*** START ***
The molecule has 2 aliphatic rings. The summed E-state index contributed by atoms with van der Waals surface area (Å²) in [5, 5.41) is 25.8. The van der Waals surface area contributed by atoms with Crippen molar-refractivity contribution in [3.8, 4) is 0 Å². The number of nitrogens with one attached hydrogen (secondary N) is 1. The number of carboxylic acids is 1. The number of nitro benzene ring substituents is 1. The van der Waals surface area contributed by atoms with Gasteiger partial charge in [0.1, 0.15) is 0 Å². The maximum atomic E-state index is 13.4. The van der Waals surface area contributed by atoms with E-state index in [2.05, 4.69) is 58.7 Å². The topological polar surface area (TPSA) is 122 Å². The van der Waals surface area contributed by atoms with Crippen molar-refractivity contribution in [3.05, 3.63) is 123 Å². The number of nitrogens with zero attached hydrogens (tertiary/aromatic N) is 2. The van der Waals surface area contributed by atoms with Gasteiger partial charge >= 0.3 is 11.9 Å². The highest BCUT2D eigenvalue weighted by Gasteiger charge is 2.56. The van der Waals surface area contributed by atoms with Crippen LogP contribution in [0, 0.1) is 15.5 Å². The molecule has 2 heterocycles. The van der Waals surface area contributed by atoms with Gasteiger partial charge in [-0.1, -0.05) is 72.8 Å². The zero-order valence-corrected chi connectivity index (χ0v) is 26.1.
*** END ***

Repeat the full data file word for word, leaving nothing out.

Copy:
The molecule has 2 aliphatic rings. The summed E-state index contributed by atoms with van der Waals surface area (Å²) in [5, 5.41) is 25.8. The van der Waals surface area contributed by atoms with Crippen molar-refractivity contribution in [3.8, 4) is 0 Å². The number of nitrogens with one attached hydrogen (secondary N) is 1. The number of carboxylic acids is 1. The number of nitro benzene ring substituents is 1. The van der Waals surface area contributed by atoms with Gasteiger partial charge in [0.1, 0.15) is 0 Å². The maximum atomic E-state index is 13.4. The van der Waals surface area contributed by atoms with E-state index in [2.05, 4.69) is 58.7 Å². The topological polar surface area (TPSA) is 122 Å². The van der Waals surface area contributed by atoms with Crippen molar-refractivity contribution in [3.05, 3.63) is 123 Å². The number of nitrogens with zero attached hydrogens (tertiary/aromatic N) is 2. The van der Waals surface area contributed by atoms with Gasteiger partial charge >= 0.3 is 11.9 Å². The highest BCUT2D eigenvalue weighted by Gasteiger charge is 2.56. The van der Waals surface area contributed by atoms with Crippen LogP contribution in [0, 0.1) is 15.5 Å². The molecule has 2 heterocycles. The van der Waals surface area contributed by atoms with Gasteiger partial charge in [-0.1, -0.05) is 72.8 Å². The zero-order valence-corrected chi connectivity index (χ0v) is 26.1.